Ashland University Psychology Department Continues to See Increase in Student Scholarly Activities

Ashland University Psychology Department Continues to See Increase in Student Scholarly Activities
AU students – Emily Wirtz, at left, of Youngstown, Ohio, and Danielle Bruno of Medina, Ohio -- discuss their research project that will receive a regional award at the Midwestern Psychological Association meeting to be held in April in Chicago.

1/31/17 ASHLAND, Ohio – Ashland University’s psychology department has continued to see a shift in the focus of its students in recent years, with more undergraduate students than ever being involved in research and attending regional and national conferences.

“We started seeing this change in the department and the faculty have done a great job of helping to get students involved and promoting this culture,” said Dr. Mitchell Metzger, chair and professor of psychology at Ashland University. “Students are getting involved in research activities as early as second-semester students in their first year and there is an enthusiasm from students in our program for these kinds of scholarly activities.”

Metzger noted that 11 AU students (out of the approximately 90 majors in the program) will be presenting their research at the annual meeting of the Midwestern Psychological Association to be held April 20-22 at the Palmer House Hilton in Chicago.

Two of the AU students – Emily Wirtz of Youngstown, Ohio, and Danielle Bruno of Medina, Ohio -- submitted an abstract to present their research at this annual meeting and were notified recently that their submission is one of only 24 that will receive a regional award at the conference. Both students are members of Psi Chi, the psychology honor society on campus.  

“This is wonderful news for our students and for our program,” Metzger said. “With over 600 abstract submissions to this meeting, less than 4 percent will have submissions recognized and two of our students are in that group.”

Wirtz said the research project began with her work at the Ashland Center for Nonviolence. “I was in the very early stages of experimental design when I learned about the Sports and Violence Conference in March of last year. Because of this, I designed the research around the idea that I would be able to present preliminary research at this conference. When Danielle partnered with me and we managed to nail down the details of what we were doing, it all became very real and a very intriguing subject,” she said.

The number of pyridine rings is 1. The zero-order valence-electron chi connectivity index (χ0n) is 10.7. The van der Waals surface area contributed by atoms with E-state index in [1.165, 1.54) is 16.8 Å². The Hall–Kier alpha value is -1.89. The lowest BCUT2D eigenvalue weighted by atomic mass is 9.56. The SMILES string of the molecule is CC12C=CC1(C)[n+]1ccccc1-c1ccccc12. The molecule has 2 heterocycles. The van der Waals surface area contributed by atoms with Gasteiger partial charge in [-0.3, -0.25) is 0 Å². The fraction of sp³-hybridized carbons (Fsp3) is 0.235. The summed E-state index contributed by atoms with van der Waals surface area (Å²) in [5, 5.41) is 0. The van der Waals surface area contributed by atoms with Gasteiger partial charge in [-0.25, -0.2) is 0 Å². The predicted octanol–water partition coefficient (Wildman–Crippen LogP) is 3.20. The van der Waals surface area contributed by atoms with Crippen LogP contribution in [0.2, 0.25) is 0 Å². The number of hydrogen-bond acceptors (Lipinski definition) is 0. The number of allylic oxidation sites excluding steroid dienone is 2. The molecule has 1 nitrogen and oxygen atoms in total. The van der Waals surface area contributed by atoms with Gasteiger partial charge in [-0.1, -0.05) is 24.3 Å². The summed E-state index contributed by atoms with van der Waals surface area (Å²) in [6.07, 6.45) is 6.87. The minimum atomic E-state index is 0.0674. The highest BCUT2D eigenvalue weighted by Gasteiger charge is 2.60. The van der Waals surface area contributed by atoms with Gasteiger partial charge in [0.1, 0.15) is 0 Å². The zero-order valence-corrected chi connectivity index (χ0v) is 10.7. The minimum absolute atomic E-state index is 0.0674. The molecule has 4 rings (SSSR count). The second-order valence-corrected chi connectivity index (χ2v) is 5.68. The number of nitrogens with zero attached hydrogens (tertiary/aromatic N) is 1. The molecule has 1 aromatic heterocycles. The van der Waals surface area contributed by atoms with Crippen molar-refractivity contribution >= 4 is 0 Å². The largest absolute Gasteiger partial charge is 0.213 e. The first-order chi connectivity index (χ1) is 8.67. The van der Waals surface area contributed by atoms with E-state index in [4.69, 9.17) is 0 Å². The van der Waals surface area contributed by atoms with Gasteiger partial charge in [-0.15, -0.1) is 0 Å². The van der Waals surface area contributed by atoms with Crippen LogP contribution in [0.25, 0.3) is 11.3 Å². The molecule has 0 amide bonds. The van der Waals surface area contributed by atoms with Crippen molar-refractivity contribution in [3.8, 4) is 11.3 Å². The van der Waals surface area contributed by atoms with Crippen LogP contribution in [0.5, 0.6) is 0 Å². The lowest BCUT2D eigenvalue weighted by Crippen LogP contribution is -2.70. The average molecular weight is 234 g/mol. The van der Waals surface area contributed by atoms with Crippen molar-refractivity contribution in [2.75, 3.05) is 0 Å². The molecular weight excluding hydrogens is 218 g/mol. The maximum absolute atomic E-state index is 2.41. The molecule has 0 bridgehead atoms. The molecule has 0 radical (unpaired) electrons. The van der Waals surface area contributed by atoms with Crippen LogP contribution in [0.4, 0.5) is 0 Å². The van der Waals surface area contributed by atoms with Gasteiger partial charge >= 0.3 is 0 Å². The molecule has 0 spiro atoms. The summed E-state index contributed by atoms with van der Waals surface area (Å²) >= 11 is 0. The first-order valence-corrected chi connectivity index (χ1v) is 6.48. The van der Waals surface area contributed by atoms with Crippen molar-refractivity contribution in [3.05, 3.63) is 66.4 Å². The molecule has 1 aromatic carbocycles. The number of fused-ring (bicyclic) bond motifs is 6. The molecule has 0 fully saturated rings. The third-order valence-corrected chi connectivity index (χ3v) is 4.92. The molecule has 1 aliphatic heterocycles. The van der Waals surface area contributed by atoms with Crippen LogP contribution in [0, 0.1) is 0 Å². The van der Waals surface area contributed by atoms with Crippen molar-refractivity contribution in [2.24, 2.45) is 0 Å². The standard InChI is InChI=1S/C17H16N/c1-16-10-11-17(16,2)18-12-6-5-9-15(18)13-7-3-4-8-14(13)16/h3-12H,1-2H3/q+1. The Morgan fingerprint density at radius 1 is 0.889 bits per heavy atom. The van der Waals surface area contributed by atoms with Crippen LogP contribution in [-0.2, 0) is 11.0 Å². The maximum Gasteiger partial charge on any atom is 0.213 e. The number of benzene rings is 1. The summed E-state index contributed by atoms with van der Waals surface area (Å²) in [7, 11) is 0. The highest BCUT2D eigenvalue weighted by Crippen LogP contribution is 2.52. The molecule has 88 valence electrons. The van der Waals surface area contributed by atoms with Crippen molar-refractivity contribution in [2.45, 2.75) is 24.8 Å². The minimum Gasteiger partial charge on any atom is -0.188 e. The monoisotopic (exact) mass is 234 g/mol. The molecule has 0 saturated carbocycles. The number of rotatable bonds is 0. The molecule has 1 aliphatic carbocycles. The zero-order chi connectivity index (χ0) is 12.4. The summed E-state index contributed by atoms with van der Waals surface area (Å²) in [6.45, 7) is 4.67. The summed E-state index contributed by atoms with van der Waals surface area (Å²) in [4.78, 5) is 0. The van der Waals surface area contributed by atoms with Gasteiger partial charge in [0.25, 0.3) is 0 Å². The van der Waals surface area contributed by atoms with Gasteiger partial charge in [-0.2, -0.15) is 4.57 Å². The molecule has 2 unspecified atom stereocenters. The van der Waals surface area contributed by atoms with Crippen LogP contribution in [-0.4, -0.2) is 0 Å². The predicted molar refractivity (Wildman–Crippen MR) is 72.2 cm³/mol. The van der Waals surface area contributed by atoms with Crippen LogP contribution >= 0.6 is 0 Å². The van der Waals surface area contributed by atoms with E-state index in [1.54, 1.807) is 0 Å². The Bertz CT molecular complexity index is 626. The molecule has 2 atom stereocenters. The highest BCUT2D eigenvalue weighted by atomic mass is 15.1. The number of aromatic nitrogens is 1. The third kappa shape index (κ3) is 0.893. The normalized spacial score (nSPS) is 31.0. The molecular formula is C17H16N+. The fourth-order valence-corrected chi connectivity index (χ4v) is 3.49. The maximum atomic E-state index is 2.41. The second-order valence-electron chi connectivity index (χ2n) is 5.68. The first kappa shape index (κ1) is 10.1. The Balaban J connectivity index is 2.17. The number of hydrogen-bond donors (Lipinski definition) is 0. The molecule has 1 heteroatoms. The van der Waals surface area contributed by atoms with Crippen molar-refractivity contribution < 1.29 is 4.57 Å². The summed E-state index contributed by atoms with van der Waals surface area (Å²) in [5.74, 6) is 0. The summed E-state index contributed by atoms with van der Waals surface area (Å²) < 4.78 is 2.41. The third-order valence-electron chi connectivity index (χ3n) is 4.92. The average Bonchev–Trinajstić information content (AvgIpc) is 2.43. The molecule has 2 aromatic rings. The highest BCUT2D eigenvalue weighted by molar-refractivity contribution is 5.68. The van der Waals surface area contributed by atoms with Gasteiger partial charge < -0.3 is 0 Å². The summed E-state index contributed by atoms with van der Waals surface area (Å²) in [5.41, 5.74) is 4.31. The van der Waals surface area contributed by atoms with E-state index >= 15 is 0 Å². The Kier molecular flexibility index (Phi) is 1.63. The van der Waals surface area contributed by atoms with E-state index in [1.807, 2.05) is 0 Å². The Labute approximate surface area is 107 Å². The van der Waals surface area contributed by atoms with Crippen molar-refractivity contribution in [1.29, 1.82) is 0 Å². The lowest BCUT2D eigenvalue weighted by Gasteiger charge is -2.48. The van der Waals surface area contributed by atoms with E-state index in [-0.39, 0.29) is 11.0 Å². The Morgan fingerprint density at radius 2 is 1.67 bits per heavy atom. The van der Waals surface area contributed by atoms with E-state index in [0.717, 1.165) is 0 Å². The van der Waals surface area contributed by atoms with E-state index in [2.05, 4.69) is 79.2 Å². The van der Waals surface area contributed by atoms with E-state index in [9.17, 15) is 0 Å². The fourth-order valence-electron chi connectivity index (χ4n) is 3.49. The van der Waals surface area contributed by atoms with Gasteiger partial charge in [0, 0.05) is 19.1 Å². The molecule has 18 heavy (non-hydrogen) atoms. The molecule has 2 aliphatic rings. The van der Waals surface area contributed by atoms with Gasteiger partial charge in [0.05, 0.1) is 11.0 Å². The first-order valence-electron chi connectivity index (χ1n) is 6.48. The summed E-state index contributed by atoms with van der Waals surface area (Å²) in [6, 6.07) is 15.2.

Wirtz explained that the project centers on how different coaching styles affect student athletes and their performance.

“Our research was accepted into the ACN Conference and when I learned of our acceptance into the MPA conference, I was more than ecstatic,” she said. “We get to go to Chicago. When I learned only a few days later of our award and special recognition among other Psi Chi scholars, I was beside myself knowing that all of our hard work had really paid off.”

Bruno said when she decided to partner with Wirtz on this research; she didn't know how far it would take them.

“I knew she wanted to present at the ACN conference and I took that opportunity with her. It was a wonderful experience and makes me even more excited for the MPA conference. Upon finding out we were accepted to MPA, I was overjoyed. I didn't think it could get any better until the unexpected news that we had won an award,” she said. “None of this would have been possible without Emily's determination and drive to make this happen, The Ashland Center for Nonviolence, Dr. Metzger's helpful comments and the direction of Psi Chi.”

Over the past five years, Metzger said the department has averaged 11 students each year presenting their research at national and regional conferences. “These students do research as part of a class, as independent studies, for honors theses, or as research assistants to faculty members,” he said.

Metzger said this research experience benefits students even though many will not go into research areas after graduation. “We have nearly a 100 percent acceptance rate over the past 10 years for students who apply to graduate school,” he said.

Metzger added students who are engaged in research and activities have more of a connectedness to the department. “This plays to retention and an extra connection to the department that other students may not have,” he said.

Ashland University, ranked in the top tier of colleges and universities in U.S. News and World Report’s National Universities category for 2017, is a mid-sized, private university conveniently located a short distance from Akron, Cleveland and Columbus, Ohio. Ashland University (www.ashland.edu) deeply values the individual student and offers a unique educational experience that combines the challenge of strong, applied academic programs with a faculty and staff who build nurturing relationships with their students.                                                                                ###

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